Under What Circumstances, If Any, Should Us Fad Laws and Regulations Regarding Chemicals Used in Cosmetics and Skincare Be Abolished, Changed, or Remain the Same?
The FD&C Act defines cosmetics by their intended use, as "articles intended to be rubbed, poured, sprinkled, or sprayed on, introduced into, or otherwise applied to the human body...for cleansing, beautifying, promoting attractiveness, or altering the appearance". Among the products included in this definition are skin moisturizers, perfumes, lipsticks, fingernail polishes, eye and facial makeup, cleansing shampoos, permanent waves, hair colors, and deodorants, as well as any substance intended for use as a component of a cosmetic product. It does not include soap.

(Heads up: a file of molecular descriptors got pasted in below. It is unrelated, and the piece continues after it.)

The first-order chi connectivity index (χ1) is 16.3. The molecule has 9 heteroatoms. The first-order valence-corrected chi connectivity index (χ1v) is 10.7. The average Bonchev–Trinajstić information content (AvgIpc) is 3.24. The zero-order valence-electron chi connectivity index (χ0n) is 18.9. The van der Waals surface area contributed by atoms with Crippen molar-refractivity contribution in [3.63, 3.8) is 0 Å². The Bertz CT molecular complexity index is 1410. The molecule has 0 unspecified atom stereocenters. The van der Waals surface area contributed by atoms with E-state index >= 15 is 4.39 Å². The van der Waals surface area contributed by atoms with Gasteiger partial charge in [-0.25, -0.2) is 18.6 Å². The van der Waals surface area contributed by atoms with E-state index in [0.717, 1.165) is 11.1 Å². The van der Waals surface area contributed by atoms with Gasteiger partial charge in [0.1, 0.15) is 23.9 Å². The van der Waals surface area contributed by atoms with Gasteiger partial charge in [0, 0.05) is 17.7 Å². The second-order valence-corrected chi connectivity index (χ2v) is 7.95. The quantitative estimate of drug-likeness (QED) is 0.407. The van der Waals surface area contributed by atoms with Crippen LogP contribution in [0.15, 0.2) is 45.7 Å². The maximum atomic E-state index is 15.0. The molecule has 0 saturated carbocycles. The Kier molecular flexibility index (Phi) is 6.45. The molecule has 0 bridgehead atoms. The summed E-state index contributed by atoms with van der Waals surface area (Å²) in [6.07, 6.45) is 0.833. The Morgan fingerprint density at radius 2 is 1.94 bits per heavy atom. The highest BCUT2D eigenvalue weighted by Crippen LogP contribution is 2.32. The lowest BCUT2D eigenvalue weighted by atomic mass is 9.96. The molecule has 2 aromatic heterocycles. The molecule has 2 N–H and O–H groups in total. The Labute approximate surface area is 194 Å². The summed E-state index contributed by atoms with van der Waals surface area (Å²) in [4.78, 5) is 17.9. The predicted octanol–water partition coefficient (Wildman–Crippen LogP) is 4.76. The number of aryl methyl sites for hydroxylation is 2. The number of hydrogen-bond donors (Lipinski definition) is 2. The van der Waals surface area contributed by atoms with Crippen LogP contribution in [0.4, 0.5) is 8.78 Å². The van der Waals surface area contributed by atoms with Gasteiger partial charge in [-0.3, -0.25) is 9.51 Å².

Many of these chemicals are known endocrine disruptors, and appear in personal care products or the environment at hormone relevant concentrations, leading to adverse neurological, developmental, or sexual developmental effects, which can be extremely detrimental to a fetus or to younger organisms. Determining the fate of these chemicals in the environment and the rates of exposure are crucial to fully understanding the overall safety and environmental effects of these chemicals, and for providing more complete information for consumers on the personal care products they choose to buy and use everyday.
Preservatives act on several cell targets; however, they might present toxic effects to the consumer. Indeed, their use at high concentrations is more effective from the preservation viewpoint being, however, toxic for the consumer, whereas at low concentrations microbial resistance can develop.
In a market with little regulatory oversight, the database serves as a “right-to-know” resource for consumers and workers who want to make informed choices about personal care products and as a potential driver towards safer alternative ingredients.
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